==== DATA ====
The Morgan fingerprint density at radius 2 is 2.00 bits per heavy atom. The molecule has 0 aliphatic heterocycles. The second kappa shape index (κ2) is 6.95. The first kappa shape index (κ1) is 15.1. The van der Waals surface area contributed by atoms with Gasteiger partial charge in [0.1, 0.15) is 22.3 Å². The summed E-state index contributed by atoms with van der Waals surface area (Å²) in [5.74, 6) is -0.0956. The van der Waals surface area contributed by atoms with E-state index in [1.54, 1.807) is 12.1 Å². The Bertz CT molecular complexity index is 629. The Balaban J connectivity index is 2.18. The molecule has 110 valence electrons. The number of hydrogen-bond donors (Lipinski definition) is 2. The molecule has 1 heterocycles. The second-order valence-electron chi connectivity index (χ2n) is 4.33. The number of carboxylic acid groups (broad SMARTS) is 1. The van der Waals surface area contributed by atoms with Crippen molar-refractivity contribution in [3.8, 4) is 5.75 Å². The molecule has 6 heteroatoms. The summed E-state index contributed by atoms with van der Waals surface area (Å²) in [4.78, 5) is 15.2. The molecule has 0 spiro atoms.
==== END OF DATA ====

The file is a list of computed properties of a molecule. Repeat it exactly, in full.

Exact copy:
The Morgan fingerprint density at radius 2 is 2.00 bits per heavy atom. The molecule has 0 aliphatic heterocycles. The second kappa shape index (κ2) is 6.95. The first kappa shape index (κ1) is 15.1. The van der Waals surface area contributed by atoms with Gasteiger partial charge in [0.1, 0.15) is 22.3 Å². The summed E-state index contributed by atoms with van der Waals surface area (Å²) in [5.74, 6) is -0.0956. The van der Waals surface area contributed by atoms with E-state index in [1.54, 1.807) is 12.1 Å². The Bertz CT molecular complexity index is 629. The Balaban J connectivity index is 2.18. The molecule has 110 valence electrons. The number of hydrogen-bond donors (Lipinski definition) is 2. The molecule has 1 heterocycles. The second-order valence-electron chi connectivity index (χ2n) is 4.33. The number of carboxylic acid groups (broad SMARTS) is 1. The van der Waals surface area contributed by atoms with Crippen molar-refractivity contribution in [3.8, 4) is 5.75 Å². The molecule has 6 heteroatoms. The summed E-state index contributed by atoms with van der Waals surface area (Å²) in [4.78, 5) is 15.2. The molecule has 0 spiro atoms.